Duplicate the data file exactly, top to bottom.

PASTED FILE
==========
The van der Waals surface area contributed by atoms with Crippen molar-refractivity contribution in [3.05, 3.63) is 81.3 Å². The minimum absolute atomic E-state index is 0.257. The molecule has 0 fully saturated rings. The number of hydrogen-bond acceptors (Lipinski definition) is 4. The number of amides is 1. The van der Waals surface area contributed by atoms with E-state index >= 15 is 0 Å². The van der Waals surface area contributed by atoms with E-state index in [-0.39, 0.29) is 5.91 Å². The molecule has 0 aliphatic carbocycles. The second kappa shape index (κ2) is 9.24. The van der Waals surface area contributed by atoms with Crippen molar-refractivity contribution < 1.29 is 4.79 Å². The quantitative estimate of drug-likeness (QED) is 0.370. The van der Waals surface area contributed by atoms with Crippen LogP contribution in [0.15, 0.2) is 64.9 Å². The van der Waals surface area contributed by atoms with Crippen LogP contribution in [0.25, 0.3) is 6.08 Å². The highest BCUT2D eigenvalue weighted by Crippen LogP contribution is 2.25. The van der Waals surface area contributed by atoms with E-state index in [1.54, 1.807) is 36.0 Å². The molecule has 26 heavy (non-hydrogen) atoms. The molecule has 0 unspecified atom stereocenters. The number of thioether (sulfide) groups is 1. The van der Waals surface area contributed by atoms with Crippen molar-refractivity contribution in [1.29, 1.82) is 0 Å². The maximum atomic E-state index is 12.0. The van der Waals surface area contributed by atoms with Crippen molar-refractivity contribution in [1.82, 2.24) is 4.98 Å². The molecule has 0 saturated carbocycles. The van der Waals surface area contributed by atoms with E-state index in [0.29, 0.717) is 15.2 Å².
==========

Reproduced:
The van der Waals surface area contributed by atoms with Crippen molar-refractivity contribution in [3.05, 3.63) is 81.3 Å². The minimum absolute atomic E-state index is 0.257. The molecule has 0 fully saturated rings. The number of hydrogen-bond acceptors (Lipinski definition) is 4. The number of amides is 1. The van der Waals surface area contributed by atoms with E-state index >= 15 is 0 Å². The van der Waals surface area contributed by atoms with E-state index in [-0.39, 0.29) is 5.91 Å². The molecule has 0 aliphatic carbocycles. The second kappa shape index (κ2) is 9.24. The van der Waals surface area contributed by atoms with Crippen molar-refractivity contribution < 1.29 is 4.79 Å². The quantitative estimate of drug-likeness (QED) is 0.370. The van der Waals surface area contributed by atoms with Crippen LogP contribution in [0.15, 0.2) is 64.9 Å². The van der Waals surface area contributed by atoms with Crippen LogP contribution in [0.25, 0.3) is 6.08 Å². The highest BCUT2D eigenvalue weighted by Crippen LogP contribution is 2.25. The van der Waals surface area contributed by atoms with E-state index in [1.54, 1.807) is 36.0 Å². The molecule has 26 heavy (non-hydrogen) atoms. The molecule has 0 unspecified atom stereocenters. The number of thioether (sulfide) groups is 1. The van der Waals surface area contributed by atoms with Crippen molar-refractivity contribution in [1.29, 1.82) is 0 Å². The maximum atomic E-state index is 12.0. The van der Waals surface area contributed by atoms with Crippen molar-refractivity contribution in [1.82, 2.24) is 4.98 Å². The molecule has 0 saturated carbocycles. The van der Waals surface area contributed by atoms with E-state index in [0.29, 0.717) is 15.2 Å².